‘A Man Without a Head Can Run Burma’
By Kyaw Zwa Moe 24 July 2018
The Irrawaddy revisits this article from February 2008 in commemoration of its 25th anniversary.
An American without legs can climb Mount Everest,” the American president said proudly at a gathering of statesmen. Immediately, the Russian president said, “A Russian without arms can swim across the Atlantic.”
The other world leaders were stunned by the two statements. But the leader of Burma came to the rescue:
“In my country, a man without a head can run the country for 20 years.”
That’s a joke by a well-known comedian known as Godzilla, and it drew loud applause from hundreds of Burmese in Bangkok in January.
Cracking such a joke irks Burma’s rulers and can lead to imprisonment for comedians.
However, the five comedians of Say Yaung Sone & Thee Lay Thee, a Burmese traditional a-nyient performance troupe, go about cracking such jokes, ignoring the fact that the ruling generals wouldn’t like them.
The troupe of Say Yaung Sone (colorful) and Thee Lay Thee (referring to the four comedians: Sein Thee, Pan Thee, Kye Thee and Zee Thee) appeared in Malaysia, Thailand and Singapore in January and has been invited to perform in Western countries.
Godzilla, in his 40s, and the Thee Lay Thee members, in their early 30s, mainly tell jokes about the Burmese regime’s harsh crackdown on the monk-led demonstrations last September, the regime’s corruption, the lack of electricity and the possibility of change in the country in 2008. The jokes are more than enough for the comedians to be put in jail with long sentences.
Even so, Godzilla quips on stage, “After this performance in Bangkok, we’re going to perform in other countries, including Singapore, [South] Korea, the United States, Canada and Germany. After that, we’re going to perform in Moscow.”
A big laugh sweeps over the audience. In Burma, prison is referred to as “Moscow.”
Actually, Godzilla and Thee Lay Thee were brave enough to crack such political jokes, defying the ruling junta, in a powerful and surprising performance in Rangoon in November, just one month after the demonstrations were brutally put down by the military government.
The well-known comedians, including Godzilla, King Kong, Kyaw Htoo and Thee Lay Thee, performed their political satire on Myaw Zin Gyun, an islet in Rangoon’s Kan Daw Gyi lake. They had been asked by authorities to sign a document saying they would not make political jokes on stage. No such luck.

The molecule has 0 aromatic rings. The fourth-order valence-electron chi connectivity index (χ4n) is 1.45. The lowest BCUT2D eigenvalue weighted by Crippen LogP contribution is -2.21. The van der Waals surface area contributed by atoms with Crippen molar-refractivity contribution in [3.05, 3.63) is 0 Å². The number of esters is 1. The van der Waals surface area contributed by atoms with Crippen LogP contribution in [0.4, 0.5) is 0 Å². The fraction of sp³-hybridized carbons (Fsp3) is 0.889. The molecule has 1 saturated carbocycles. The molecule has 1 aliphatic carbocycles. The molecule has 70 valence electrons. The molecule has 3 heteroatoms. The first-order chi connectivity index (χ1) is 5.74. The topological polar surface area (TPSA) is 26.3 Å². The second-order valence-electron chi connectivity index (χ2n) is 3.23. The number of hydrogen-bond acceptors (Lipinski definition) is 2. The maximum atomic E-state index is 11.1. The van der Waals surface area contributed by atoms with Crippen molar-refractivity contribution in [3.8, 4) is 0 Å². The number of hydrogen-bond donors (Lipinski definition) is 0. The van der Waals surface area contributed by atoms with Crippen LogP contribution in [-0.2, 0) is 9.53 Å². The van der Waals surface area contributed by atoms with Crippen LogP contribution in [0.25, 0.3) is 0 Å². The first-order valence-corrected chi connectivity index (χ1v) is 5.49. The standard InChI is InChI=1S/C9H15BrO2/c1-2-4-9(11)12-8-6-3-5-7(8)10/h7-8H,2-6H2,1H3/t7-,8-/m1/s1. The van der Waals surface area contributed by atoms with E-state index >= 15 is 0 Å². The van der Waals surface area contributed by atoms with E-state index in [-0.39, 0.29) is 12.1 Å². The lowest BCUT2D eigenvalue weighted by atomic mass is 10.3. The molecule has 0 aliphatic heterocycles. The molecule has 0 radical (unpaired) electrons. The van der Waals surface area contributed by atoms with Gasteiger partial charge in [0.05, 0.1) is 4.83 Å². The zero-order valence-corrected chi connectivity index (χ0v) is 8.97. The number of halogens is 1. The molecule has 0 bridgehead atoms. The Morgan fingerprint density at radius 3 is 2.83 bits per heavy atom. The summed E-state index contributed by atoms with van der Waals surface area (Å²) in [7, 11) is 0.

Their jokes focused on the crackdowns against the demonstrations and the arrests of demonstrating monks. The public performance was unprecedented in the 20 years since the current military regime took power in 1988.
Their performance VCD immediately became popular and was banned by the authorities. The VCD soon traveled beyond the country’s borders, and the comedian troupe was invited to perform by Burmese communities in several foreign countries.
Apart from the political stalemate and national reconciliation, their jokes also focus on rampant corruption, religion and UN Special Envoy Ibrahim Gambari.
The latter sketch was among the most popular. Two comedians, Sein Thee and Pan Thee, portray Gambari and Kyaw Hsan, Burma’s information minister.
During their meeting, Kyaw Hsan and Gambari talk about how to negotiate constructively with each other. Because of his worldwide travels, Gambari says he knows what Kyaw Hsan’s up to. Kyaw Hsan says to himself, “This man doesn’t know about Myanmar [Burma].”
Then Kyaw Hsan points to the floor, shouting, “Oh! Look! Dollars! Dollars!” Gambari quickly bends over and picks up the money, saying “I love dollars.”
Kyaw Hsan then swiftly kicks Gambari in the rear, laughing, “This is Myanmar!”
Off stage, Sein Thee, who portrays Gambari, told The Irrawaddy: “That is the joke I like the most. That joke is a reality. I don’t believe in his mission. His trips haven’t brought any results yet.”
Godzilla said, “We comedians are just representatives of the people. We are cracking jokes on behalf of the people.”
Throughout Burma’s history, comedians have told jokes in front of kings and royalty who wanted to know what was really going in their kingdom, especially in remote areas. It was a form of reporting on the public mood.
Comedians are aware of people’s feelings because they travel the country, Godzilla said. Ancient kings liked jokes, and, if they were willing to reform wrongdoings, they could take action based on the jokes.
“Like before, we gather jokes from people from all walks of life,” Godzilla said.
“They sometimes come out with ideas for us to crack jokes in the performance.”
An a-nyeint troupe, he said, is a form of entertainment that tries to relieve people’s suffering, and the jokes can enlighten leaders.
However, the Burmese generals view comedians who tell political jokes as enemies. Since the current regime took power, comedians Zarganar and Par Par Lay have both been detained in jail several times and during the September demonstrations, they were jailed again for about a month each.
Previously, both were imprisoned for several years. Zarganar is internationally respected for his politically biting satire. He received the Lillian Hellman and Dashiel Hammett Award given by the Fund for Free Expression, a committee organized by New York- based Human Rights Watch.
Godzilla said, “Zarganar paved a new road for young comedians in the early 1980s” under the then authoritarian government.
Godzilla and the Thee Lay Thee comedians are determined to keep spreading political satire despite the fact that they will probably face severe prison sentences like their mentors, Zarganar and Par Par Lay.
Sein Thee said, “Even if we are arrested at Rangoon’s airport on the way back home and put in jail, we will continue cracking jokes because we are comedians, and we want to be comedians forever.”
“Not only in this life but also the next life,” he said. “I want to tell jokes to make people happy.”